Wednesday, March 20, 2019 | ePaper

Police must be neutral and ensure violence free polls

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THE New Nation yesterday reported that polls atmosphere across the country is becoming violent day by day following the clashes between Awami League and BNP, and increasing internal feud in both the parties. At least three persons were killed in clashes while several hundred AL and BNP activists injured after the election campaign began formally on Tuesday. At one stage, Chief Election Commissioner KM Nurul Huda on Wednesday said that the Commission felt embarrassed at the Tuesday's attack on BNP's Secretary General Mirza Fakhrul Islam Alamgir's motorcade in Thakurgaon district. Earlier, the Awami League-led grand alliance men allegedly also carried out attacks and firings on their opponents in several other districts. They also allegedly set fire on houses of some opposition party activists.
In Thakurgaon, BNP Secretary General's motorcade was attacked reportedly by some 40-50 men with sticks and sharp weapons when he went to Danarhat, Thakurgaon Sadar to meet families of detained BNP leaders. Fakhrul's Personal Secretary Eunus Ali said there was a police van parked nearby when the attack took place. Bani Amin, Awami League President of Begunbari Union, rejected the accusation and said rogues from BNP and Jamaat were involved.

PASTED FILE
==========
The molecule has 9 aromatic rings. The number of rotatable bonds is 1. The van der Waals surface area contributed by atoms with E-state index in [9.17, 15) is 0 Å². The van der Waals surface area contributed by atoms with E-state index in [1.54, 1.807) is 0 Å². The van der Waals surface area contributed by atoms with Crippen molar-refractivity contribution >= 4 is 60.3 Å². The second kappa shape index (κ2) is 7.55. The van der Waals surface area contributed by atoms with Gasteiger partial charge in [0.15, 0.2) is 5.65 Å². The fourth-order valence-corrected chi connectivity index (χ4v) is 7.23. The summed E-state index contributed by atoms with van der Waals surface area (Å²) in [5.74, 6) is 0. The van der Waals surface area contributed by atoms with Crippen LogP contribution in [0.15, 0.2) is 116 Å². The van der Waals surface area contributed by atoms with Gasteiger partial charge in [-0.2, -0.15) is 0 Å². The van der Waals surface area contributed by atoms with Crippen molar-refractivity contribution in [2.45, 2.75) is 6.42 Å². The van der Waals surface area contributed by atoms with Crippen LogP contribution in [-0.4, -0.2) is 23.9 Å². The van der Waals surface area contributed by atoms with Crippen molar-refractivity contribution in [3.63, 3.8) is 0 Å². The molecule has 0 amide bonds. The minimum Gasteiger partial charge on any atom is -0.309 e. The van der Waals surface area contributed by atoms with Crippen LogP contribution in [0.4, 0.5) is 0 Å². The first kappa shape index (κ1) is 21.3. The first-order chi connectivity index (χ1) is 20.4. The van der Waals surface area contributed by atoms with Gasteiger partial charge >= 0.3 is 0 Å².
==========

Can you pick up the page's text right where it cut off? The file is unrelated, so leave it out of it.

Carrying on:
Meanwhile, two Awami League leaders were killed in pre-election violence in Noakhali and Faridpur on Tuesday. In Faridpur, a local AL leader was killed in an attack allegedly by BNP supporters at Goaldangi in Sadar Upazila at night. Forty-year-old Yusuf Al Mamun was the Cultural Affairs Secretary of AL local union unit.
The attacks and counter attacks don't do the Election Commission or the parties involved any credit--especially as the elections are literally around the corner. The police should play a more pro-active role in safeguarding those who have been nominated by the various parties involved and look after their safety with zeal, irregardless of their party affiliation.
Any act of violence skews or diminishes the expectation of an impartial election as it shows that violence can act as intimidation and thus reduce the possibility of people being able to elicit votes.

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